Chicago Restaurant Week, the annual event designed to attract customers to restaurants during typically slow winter months with discounted special offerings, is back with a few changes. The event will run from March 19 through April 4, featuring special prix-fixe menus for $25 brunches and lunches, as well as $39 or $55 dinners, according to Choose Chicago, the city’s tourism arm. Despite the pandemic, a record-breaking number of more than 430 restaurants in the Chicago area participated, according to organizers.
Restaurant operators who want to get involved can register online through Friday, February 12. Organizers will announce the lineup and open reservations on February 24.
The program will include both dine-in and takeout menus in an effort to include operators who can’t or won’t reopen patio seating and indoor dining. Organizers have also waived participation fees for restaurants, but businesses are required to have a partnership with Choose Chicago. Indoor dining is permitted at a 25 percent capacity, or a 25-person limit per room.
The event draws mix of reactions. Customers get excited trying to calculate which restaurants have the best deals. Many restaurant owners are thankful to have increased sales when winter normally keeps customers at home. However, some servers don’t look forward to Restaurant Week, as they’d rather be serving regular customers rather than new customers who don’t tip well, and aren’t used to dining out. Restaurant owners are hopeful the event generates curiosity so customers return after the event is over.
The event could take on extra urgency this year, as restaurant operators balance pandemic problems with the usual winter challenges: cold temperatures, snowy streets, and slow shifts with few customers. Just as holidays like Thanksgiving and Valentine’s Day provide an opportunity for establishments to keep their names in the public eye and compensate for some recent losses, promotional events and specials may help keep restaurants solvent as COVID-19 vaccine rollout continues.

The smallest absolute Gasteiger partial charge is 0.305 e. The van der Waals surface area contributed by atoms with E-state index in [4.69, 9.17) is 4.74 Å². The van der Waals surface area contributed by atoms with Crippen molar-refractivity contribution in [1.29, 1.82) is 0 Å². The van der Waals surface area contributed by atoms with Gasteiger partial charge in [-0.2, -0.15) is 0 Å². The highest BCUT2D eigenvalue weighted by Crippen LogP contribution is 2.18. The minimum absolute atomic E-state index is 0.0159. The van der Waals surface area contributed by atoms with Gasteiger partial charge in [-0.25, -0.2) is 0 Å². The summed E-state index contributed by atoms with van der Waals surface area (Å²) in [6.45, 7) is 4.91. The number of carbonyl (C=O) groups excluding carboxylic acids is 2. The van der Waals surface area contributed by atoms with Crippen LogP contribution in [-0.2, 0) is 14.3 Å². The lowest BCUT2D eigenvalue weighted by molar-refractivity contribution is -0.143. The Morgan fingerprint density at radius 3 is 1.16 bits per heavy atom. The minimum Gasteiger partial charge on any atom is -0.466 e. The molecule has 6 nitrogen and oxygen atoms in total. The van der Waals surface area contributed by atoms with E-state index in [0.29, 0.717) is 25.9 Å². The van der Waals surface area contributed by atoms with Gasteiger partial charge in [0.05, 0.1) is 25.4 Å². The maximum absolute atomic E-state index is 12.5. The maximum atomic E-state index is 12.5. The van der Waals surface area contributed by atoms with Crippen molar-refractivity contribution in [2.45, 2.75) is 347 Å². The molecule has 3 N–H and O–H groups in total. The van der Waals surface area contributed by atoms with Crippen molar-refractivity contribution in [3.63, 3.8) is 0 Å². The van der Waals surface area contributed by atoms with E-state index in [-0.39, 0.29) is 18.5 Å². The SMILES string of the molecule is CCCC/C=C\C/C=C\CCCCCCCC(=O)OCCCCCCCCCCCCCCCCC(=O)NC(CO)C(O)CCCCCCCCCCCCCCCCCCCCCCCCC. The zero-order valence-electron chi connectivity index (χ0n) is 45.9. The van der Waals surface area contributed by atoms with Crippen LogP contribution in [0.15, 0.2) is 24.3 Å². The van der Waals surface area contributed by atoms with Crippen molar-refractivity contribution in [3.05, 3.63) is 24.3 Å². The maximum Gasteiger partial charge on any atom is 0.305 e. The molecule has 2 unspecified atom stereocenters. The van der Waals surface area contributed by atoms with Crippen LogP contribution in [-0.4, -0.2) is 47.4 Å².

And in other news...
— Family-owned restaurant stalwart Chicago Joe’s is permanently closed after 33 years, and developers plan to raze its striking white building on the corner of Oakley Avenue and Irving Park Road in North Center in favor of a 53-foot-tall condo building and 16 parking spaces. The restaurant, owned by the same family for three generations, served a menu of American classics like burgers, jumbo chicken wings, and patty melts. Ownership put the building at 2256 W. Irving Park Road for sale two years ago and shut down food service in late October due to the state’s ban on indoor dining. Block Club Chicago has more on this story.
— Chicagoans in need of a free meal can pick one up on weekdays, no questions asked, at acclaimed Mexican restaurant Mi Tocaya Antojeria in Logan Square. Meals are now available Tuesday through Friday from 11 a.m. to 3 p.m. while supplies last at 2800 W. Logan Boulevard. It’s part of chef and owner Diana Dávila’s Todos Ponen initiative (sharing a name with the restaurant’s video series) designed to feed undocumented restaurant workers who are ineligible federal stimulus checks and unemployment benefits. Supporters can donate to the project via PayPal.
— Country star Martina McBride is the latest famous musician to lend her name to Piece Pizza’s fundraising efforts for Chicago’s indie venues shuttered by the pandemic, after a pie from Sammy Hagar (Van Halen) raised more than $1,200 in two weeks. The Martina — a white pizza with spinach, red onion, Kalamata olives, mozzarella, Pecorino Roman, ricotta, and Nashville hot honey — will become available through February 14. Piece in Wicker Park will donate $5 to the Chicago Independent Venue League for every Martina pizza sold. Piece is co-owned by Cheap Trick guitarist Rick Nielsen.